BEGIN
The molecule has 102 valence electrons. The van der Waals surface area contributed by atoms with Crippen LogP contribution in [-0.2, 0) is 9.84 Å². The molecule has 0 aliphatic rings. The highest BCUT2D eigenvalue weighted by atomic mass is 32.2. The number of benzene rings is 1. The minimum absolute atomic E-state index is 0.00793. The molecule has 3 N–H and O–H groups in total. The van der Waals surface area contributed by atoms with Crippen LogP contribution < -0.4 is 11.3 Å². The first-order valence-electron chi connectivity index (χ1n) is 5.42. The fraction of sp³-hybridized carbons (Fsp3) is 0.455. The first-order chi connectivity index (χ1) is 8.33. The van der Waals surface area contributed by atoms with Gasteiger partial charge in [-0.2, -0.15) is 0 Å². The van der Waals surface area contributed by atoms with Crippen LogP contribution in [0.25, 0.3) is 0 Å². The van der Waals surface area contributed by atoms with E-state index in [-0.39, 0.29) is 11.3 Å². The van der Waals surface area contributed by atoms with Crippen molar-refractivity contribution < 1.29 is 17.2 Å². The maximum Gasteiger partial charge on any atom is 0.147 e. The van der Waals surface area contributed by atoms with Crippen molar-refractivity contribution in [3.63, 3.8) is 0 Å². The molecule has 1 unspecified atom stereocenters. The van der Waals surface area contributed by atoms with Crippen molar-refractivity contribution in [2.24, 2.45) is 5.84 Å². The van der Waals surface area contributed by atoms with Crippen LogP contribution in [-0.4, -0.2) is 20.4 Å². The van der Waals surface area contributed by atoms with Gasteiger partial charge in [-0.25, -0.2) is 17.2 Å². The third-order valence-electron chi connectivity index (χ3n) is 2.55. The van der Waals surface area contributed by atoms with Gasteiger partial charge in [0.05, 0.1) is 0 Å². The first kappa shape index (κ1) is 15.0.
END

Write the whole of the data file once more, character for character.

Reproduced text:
The molecule has 102 valence electrons. The van der Waals surface area contributed by atoms with Crippen LogP contribution in [-0.2, 0) is 9.84 Å². The molecule has 0 aliphatic rings. The highest BCUT2D eigenvalue weighted by atomic mass is 32.2. The number of benzene rings is 1. The minimum absolute atomic E-state index is 0.00793. The molecule has 3 N–H and O–H groups in total. The van der Waals surface area contributed by atoms with Crippen LogP contribution < -0.4 is 11.3 Å². The first-order valence-electron chi connectivity index (χ1n) is 5.42. The fraction of sp³-hybridized carbons (Fsp3) is 0.455. The first-order chi connectivity index (χ1) is 8.33. The van der Waals surface area contributed by atoms with Gasteiger partial charge in [-0.2, -0.15) is 0 Å². The van der Waals surface area contributed by atoms with Crippen LogP contribution in [0.25, 0.3) is 0 Å². The van der Waals surface area contributed by atoms with E-state index in [-0.39, 0.29) is 11.3 Å². The van der Waals surface area contributed by atoms with Crippen molar-refractivity contribution < 1.29 is 17.2 Å². The maximum Gasteiger partial charge on any atom is 0.147 e. The van der Waals surface area contributed by atoms with Crippen molar-refractivity contribution in [3.63, 3.8) is 0 Å². The molecule has 1 unspecified atom stereocenters. The van der Waals surface area contributed by atoms with Crippen molar-refractivity contribution in [2.24, 2.45) is 5.84 Å². The van der Waals surface area contributed by atoms with Crippen LogP contribution in [-0.4, -0.2) is 20.4 Å². The van der Waals surface area contributed by atoms with Gasteiger partial charge in [-0.25, -0.2) is 17.2 Å². The third-order valence-electron chi connectivity index (χ3n) is 2.55. The van der Waals surface area contributed by atoms with Gasteiger partial charge in [0.05, 0.1) is 0 Å². The first kappa shape index (κ1) is 15.0.